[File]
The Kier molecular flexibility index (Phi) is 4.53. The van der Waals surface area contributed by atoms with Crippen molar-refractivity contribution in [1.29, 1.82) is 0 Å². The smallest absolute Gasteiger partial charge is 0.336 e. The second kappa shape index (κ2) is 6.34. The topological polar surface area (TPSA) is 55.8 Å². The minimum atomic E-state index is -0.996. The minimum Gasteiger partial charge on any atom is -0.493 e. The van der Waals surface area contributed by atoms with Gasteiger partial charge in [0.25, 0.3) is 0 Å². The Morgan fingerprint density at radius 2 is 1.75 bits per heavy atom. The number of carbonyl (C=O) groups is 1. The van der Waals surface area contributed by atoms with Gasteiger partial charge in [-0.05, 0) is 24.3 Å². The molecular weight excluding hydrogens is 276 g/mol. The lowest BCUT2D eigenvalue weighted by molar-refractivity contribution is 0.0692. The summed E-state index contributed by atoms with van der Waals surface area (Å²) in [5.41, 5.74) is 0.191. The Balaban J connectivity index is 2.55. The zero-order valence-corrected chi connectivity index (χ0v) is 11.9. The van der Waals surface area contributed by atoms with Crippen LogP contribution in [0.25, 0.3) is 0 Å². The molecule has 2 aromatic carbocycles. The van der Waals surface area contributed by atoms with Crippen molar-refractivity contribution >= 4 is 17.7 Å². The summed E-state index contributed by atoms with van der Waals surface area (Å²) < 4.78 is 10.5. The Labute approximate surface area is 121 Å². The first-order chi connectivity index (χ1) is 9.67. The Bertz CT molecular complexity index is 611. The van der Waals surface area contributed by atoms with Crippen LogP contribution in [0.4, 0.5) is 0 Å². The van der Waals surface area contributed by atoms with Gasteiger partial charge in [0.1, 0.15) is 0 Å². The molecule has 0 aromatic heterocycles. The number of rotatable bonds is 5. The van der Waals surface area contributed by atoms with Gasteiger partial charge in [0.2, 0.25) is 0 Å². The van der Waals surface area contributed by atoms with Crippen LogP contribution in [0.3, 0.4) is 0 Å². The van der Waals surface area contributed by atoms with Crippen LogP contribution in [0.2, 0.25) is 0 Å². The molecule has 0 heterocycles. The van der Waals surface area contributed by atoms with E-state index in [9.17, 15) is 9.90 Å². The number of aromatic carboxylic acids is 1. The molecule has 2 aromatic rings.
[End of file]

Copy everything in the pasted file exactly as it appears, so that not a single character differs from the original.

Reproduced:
The Kier molecular flexibility index (Phi) is 4.53. The van der Waals surface area contributed by atoms with Crippen molar-refractivity contribution in [1.29, 1.82) is 0 Å². The smallest absolute Gasteiger partial charge is 0.336 e. The second kappa shape index (κ2) is 6.34. The topological polar surface area (TPSA) is 55.8 Å². The minimum atomic E-state index is -0.996. The minimum Gasteiger partial charge on any atom is -0.493 e. The van der Waals surface area contributed by atoms with Gasteiger partial charge in [0.25, 0.3) is 0 Å². The Morgan fingerprint density at radius 2 is 1.75 bits per heavy atom. The number of carbonyl (C=O) groups is 1. The van der Waals surface area contributed by atoms with Gasteiger partial charge in [-0.05, 0) is 24.3 Å². The molecular weight excluding hydrogens is 276 g/mol. The lowest BCUT2D eigenvalue weighted by molar-refractivity contribution is 0.0692. The summed E-state index contributed by atoms with van der Waals surface area (Å²) in [5.41, 5.74) is 0.191. The Balaban J connectivity index is 2.55. The zero-order valence-corrected chi connectivity index (χ0v) is 11.9. The van der Waals surface area contributed by atoms with Crippen LogP contribution in [0.25, 0.3) is 0 Å². The molecule has 2 aromatic carbocycles. The van der Waals surface area contributed by atoms with Crippen molar-refractivity contribution >= 4 is 17.7 Å². The summed E-state index contributed by atoms with van der Waals surface area (Å²) < 4.78 is 10.5. The Labute approximate surface area is 121 Å². The first-order chi connectivity index (χ1) is 9.67. The Bertz CT molecular complexity index is 611. The van der Waals surface area contributed by atoms with Crippen LogP contribution in [0.4, 0.5) is 0 Å². The van der Waals surface area contributed by atoms with Gasteiger partial charge in [0.1, 0.15) is 0 Å². The molecule has 0 aromatic heterocycles. The number of rotatable bonds is 5. The van der Waals surface area contributed by atoms with Gasteiger partial charge in [0.2, 0.25) is 0 Å². The van der Waals surface area contributed by atoms with Crippen LogP contribution in [0.3, 0.4) is 0 Å². The van der Waals surface area contributed by atoms with Crippen LogP contribution in [0.2, 0.25) is 0 Å². The molecule has 0 heterocycles. The van der Waals surface area contributed by atoms with E-state index in [9.17, 15) is 9.90 Å². The number of aromatic carboxylic acids is 1. The molecule has 2 aromatic rings.